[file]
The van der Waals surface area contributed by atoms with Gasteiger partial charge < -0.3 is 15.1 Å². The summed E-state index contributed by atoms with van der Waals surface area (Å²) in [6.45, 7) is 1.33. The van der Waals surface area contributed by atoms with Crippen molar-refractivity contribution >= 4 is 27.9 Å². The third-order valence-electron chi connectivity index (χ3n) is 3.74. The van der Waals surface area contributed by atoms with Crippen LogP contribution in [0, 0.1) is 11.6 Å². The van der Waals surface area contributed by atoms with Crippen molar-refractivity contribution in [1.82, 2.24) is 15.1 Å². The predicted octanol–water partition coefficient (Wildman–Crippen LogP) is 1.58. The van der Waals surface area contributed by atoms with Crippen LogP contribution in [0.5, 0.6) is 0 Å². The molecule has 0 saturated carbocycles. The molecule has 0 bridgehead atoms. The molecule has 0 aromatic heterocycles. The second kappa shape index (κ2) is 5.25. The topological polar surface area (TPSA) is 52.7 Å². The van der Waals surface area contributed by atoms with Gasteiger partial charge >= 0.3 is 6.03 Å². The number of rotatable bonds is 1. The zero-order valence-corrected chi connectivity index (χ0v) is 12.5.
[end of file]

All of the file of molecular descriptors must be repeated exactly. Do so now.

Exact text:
The van der Waals surface area contributed by atoms with Gasteiger partial charge < -0.3 is 15.1 Å². The summed E-state index contributed by atoms with van der Waals surface area (Å²) in [6.45, 7) is 1.33. The van der Waals surface area contributed by atoms with Crippen molar-refractivity contribution >= 4 is 27.9 Å². The third-order valence-electron chi connectivity index (χ3n) is 3.74. The van der Waals surface area contributed by atoms with Crippen LogP contribution in [0, 0.1) is 11.6 Å². The van der Waals surface area contributed by atoms with Crippen molar-refractivity contribution in [1.82, 2.24) is 15.1 Å². The predicted octanol–water partition coefficient (Wildman–Crippen LogP) is 1.58. The van der Waals surface area contributed by atoms with Crippen LogP contribution in [0.5, 0.6) is 0 Å². The molecule has 0 saturated carbocycles. The molecule has 0 bridgehead atoms. The molecule has 0 aromatic heterocycles. The second kappa shape index (κ2) is 5.25. The topological polar surface area (TPSA) is 52.7 Å². The van der Waals surface area contributed by atoms with Gasteiger partial charge >= 0.3 is 6.03 Å². The number of rotatable bonds is 1. The zero-order valence-corrected chi connectivity index (χ0v) is 12.5.